Abigail Ruhman is a freshman journalism and political science major at MU. She is an opinion columnist who writes about student life, politics and social issues for The Maneater.
Since I was a little kid, I’ve loved Thanksgiving. It was a holiday centered around food and was typically the only time I got to see my extended family. Sure, it was also when I usually got my birthday presents, but that’s beside the point.
Growing up, I clung to the idea that Thanksgiving was a day to celebrate peace. I assumed that the history I was taught by my elementary school social studies teachers was accurate.
Naive as I was, eventually, I had come to the realization that Thanksgiving wasn’t something to be celebrated. The true origin of Thanksgiving has little to do with peace.
The history of Thanksgiving begins in a semi-familiar way. There was technically a peaceful feast, but a lot happened before that.
In 1614, English explorers captured Patuxet Indians and brought them back to England to be sold into slavery. The rest of the tribe that remained in the New World died after being infected with the smallpox virus. The only member left of the tribe was Squanto, who had survived slavery in England and was able to act as an interpreter between Pilgrim representatives and Wampanoag Chief Massasoit. Squanto was able to connect the two groups, which lead to the Pilgrims surviving their first year.
This is when the story we’re used to occured. The Pilgrims then held a feast in honor of Squanto and the Wampanoag Nation. After that feast is where the true story of Thanksgiving becomes more sinister.
When word spread to England of the amazing aspects of the new land, British settlers and Puritans decided that the land was up for grabs. Because there were no official boundaries, settlers felt justified in their action. They took the land, enslaved the Native Americans and killed anyone they didn’t take. This became the start of the Pequot War.
The war lasted about 11 months and reached a turning point in 1637. Over 700 members of the Pequot Tribe gathered for the Green Corn Festival, an annual celebration of Thanksgiving.
The English and Dutch mercenaries surrounded and ordered them to come outside. Those who followed the orders were shot or clubbed to death. Those who stayed inside the longhouse were burned alive.
The next day the governor of the Massachusetts Bay Colony declared “A Day Of Thanksgiving,” in direct reference to those they had killed.
After 1637, there were multiple Thanksgiving celebrations a year. Each followed a massacre that killed more Native Americans.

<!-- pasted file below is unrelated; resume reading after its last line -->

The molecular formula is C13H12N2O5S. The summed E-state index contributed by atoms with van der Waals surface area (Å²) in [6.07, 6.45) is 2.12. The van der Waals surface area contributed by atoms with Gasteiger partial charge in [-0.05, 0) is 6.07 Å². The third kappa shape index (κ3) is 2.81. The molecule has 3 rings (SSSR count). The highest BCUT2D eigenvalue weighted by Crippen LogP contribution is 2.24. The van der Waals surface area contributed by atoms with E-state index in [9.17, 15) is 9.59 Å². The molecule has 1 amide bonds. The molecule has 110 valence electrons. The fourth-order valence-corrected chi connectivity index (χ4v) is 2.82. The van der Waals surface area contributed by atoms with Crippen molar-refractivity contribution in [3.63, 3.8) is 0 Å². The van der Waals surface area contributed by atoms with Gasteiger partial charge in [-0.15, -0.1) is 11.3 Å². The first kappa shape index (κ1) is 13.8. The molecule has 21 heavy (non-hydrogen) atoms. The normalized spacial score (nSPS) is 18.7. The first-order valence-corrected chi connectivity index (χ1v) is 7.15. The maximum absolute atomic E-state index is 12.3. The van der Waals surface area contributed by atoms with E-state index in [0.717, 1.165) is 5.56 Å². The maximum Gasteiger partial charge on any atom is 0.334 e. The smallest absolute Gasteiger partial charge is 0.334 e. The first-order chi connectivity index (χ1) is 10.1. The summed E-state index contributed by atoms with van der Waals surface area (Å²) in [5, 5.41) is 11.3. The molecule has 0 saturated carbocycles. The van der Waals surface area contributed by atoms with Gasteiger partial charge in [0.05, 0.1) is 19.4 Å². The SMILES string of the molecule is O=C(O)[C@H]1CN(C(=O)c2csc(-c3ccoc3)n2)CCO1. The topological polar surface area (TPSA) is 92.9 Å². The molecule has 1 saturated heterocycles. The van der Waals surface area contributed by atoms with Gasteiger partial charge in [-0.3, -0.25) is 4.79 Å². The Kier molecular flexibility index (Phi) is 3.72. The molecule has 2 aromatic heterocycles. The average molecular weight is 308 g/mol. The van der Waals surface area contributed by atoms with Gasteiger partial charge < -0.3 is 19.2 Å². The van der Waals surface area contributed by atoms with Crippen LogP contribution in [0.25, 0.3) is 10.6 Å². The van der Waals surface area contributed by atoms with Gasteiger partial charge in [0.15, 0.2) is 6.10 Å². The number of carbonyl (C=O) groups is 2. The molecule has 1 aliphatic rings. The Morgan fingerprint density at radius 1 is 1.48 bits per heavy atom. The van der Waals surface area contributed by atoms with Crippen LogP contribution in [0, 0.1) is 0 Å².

In 1789, George Washington decided the American people should celebrate Thanksgiving on the last Thursday of November so Americans can be thankful for the establishment of government. It didn’t become a national holiday until 1863, when Abraham Lincoln officially declared it to be a national holiday.
The gruesome past of Thanksgiving showcases some of the worst times in North American history, which is something we should remember — not celebrate.
The aspects of Thanksgiving that we love are not inherently wrong. You can enjoy food, sports and built-in-vacation time, just don’t celebrate. The true story of Thanksgiving shouldn’t be forgotten for some turkey. You can use Thanksgiving as a time to learn about the real history surrounding the holiday. Instead of celebrating, you can make it a day of learning about minority groups. Their struggle hasn’t ended -- it’s just been ignored.
You shouldn’t accept a downplayed version of history in order to get a holiday. Be thankful, but also be informed. You can spend time remembering all the good things in life, but don’t let that erase the bad things in history.
Thanksgiving has a built-in tragedy and ignoring that means we fail to learn from the past. By refocusing the holiday time on the important parts of life, it also allows time to become aware of the struggles of Native Americans.
Don’t just give back to those who are easy to access. Find ways to support Native Americans in preserving their history. Seek out ways to help Native American communities fight for rights to their land. You can donate time or money, participate in protests, buy native products or even just learn and inform others. Step out of the high school social studies class, and understand that continuing to celebrate Thanksgiving isn’t morally or ethically right.
This Thanksgiving, you should be thankful, but not ignorant.